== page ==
During the 1700s, barbers in the American colonies often doubled as surgeons and dentists, providing a range of medical services while also trimming wigs and beards.
These barber-surgeons typically operated on the bottom floor of their homes, with the barber shop in the front.
While settlers stopped in for a shave or tooth extraction, they'd also catch up on the latest news and debate the pressing issues of the day. The barber shop functioned as the epicenter for sharing information and ideas in early American villages and towns.
After perusing newspapers and pamphlets from Europe, barbers would read highlights to their waiting customers.
Shop patrons would then kick debates into high gear, deliberating everything from local gossip to colonial politics. At a time lacking social media and 24-hour news, the barber shop was vital for colonists to learn what was happening in their community and in the wider world.
While carefully wielding their razor straight blades, early American barbers also provided a seminal gathering spot for pioneers hungry for connection and discussion on the topics shaping a young America.
Throughout American history, black barber shops have uniquely served as hubs of community and discourse for African American men.
This vital role was especially amplified during the Jim Crow era in the late 19th and early 20th centuries, when black people faced extreme marginalization and exclusion from many public spaces.
As Jim Crow laws enforced racial segregation across the South, black Americans were barred from patronizing white-owned businesses and venues.
The local black barber shop provided a refuge—a place where African American men could gather, build community, and speak openly.
Away from the eyes and ears of white society, barber shops became sanctuaries to debate issues of civil rights, politics, business, and more.
In an era of oppression, the barber shop was perhaps the only public space where African American men could freely voice their perspectives, concerns, and ideas amongst peers.
Black newspapers were frequently read and discussed. Many civil rights leaders and organizers met in barber shops to plan strategies.
The barber shop provided a haven for black joy, debate, and organizing in the heart of Jim Crow America.
So while just a typical business on the surface, the local barber shop has held deep cultural meaning in African American history.
It was an incubator for community and ideas when black spaces were severely limited across the United States.
For most of history, barber shops were exclusively male spaces that barred women from patronizing or working in the shops.
This strict gender convention began changing slowly in the late 20th century, but well into the 1900s, female customers or barbers remained unheard of.
In fact, civil rights icon Rosa Parks drew inspiration for her defining bus protest from an early memory of discrimination at a barber shop.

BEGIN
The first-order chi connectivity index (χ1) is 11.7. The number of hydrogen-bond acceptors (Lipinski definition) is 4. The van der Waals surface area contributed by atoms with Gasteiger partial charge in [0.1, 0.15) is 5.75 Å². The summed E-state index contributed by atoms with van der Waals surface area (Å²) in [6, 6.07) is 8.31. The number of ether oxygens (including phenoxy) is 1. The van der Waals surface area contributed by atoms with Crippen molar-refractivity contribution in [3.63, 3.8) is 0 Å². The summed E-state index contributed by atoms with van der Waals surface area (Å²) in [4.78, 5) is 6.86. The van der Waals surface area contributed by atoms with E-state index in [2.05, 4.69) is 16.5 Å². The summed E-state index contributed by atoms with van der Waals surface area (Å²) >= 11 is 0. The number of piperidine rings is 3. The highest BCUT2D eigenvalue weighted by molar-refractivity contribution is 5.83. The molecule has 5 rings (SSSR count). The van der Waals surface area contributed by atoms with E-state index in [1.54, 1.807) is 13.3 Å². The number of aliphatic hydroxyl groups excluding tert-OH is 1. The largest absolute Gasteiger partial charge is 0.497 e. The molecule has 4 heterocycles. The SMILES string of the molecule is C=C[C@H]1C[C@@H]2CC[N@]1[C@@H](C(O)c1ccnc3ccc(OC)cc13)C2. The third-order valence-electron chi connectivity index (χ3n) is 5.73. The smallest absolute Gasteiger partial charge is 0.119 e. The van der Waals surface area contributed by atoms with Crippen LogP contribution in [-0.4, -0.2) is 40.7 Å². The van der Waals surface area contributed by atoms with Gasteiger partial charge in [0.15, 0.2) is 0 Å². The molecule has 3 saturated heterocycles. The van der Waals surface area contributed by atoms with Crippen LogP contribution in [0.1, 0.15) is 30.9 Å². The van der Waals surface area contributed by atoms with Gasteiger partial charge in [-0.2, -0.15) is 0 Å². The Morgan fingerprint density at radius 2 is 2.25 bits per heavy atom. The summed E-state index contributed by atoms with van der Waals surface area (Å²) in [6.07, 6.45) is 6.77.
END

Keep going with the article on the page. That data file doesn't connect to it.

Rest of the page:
As a young child in the 1920s, Parks went with her grandfather to a barber shop in Alabama to watch him get a haircut. After initially sitting on a stool to observe, she was scolded and kicked out for violating the shop's no women policy.
This formative degrading incident stuck with Parks into adulthood.
Decades later in 1955, when a bus driver demanded she give up her seat for a white passenger, her resistance was strengthened by recalling the barber shop discrimination from years before.
During the Prohibition era of the 1920s and 1930s, barber shops became creative joints for underground speakeasies selling alcohol covertly.
With liquor outlawed under the 18th Amendment, barbers concealed secret cabinets and levers to traffic illicit booze on the sly.
Trust was key for operating these clandestine barrooms.
Patrons knew to casually request a “special tonic” or ask for a “close shave” to signal their desire for contraband whiskey or other spirits. The barber would then casually lead willing customers to a trick wall or hidden floor compartment, revealing a stash of illegal alcohol.
Some elaborate ruses involved pressing buttons or pulling levers to unlock liquor cabinets concealed behind false walls or under trapdoor floors.
One barber shop in New York City even utilized a sliding bookshelf that customers could swivel open after reciting a password. A password-activated rotating barber’s chair was another clever gimmick documented in long-ago police reports.
Of course, raids sometimes uncovered the covert liquor caches in these barber
shops aiding and abetting scofflaw drinkers.
But the ingenuity and discretion of shop owners provided an invaluable outlet for thirsty Americans during Prohibition’s failed “noble experiment.”
All in search of a good drink and trim.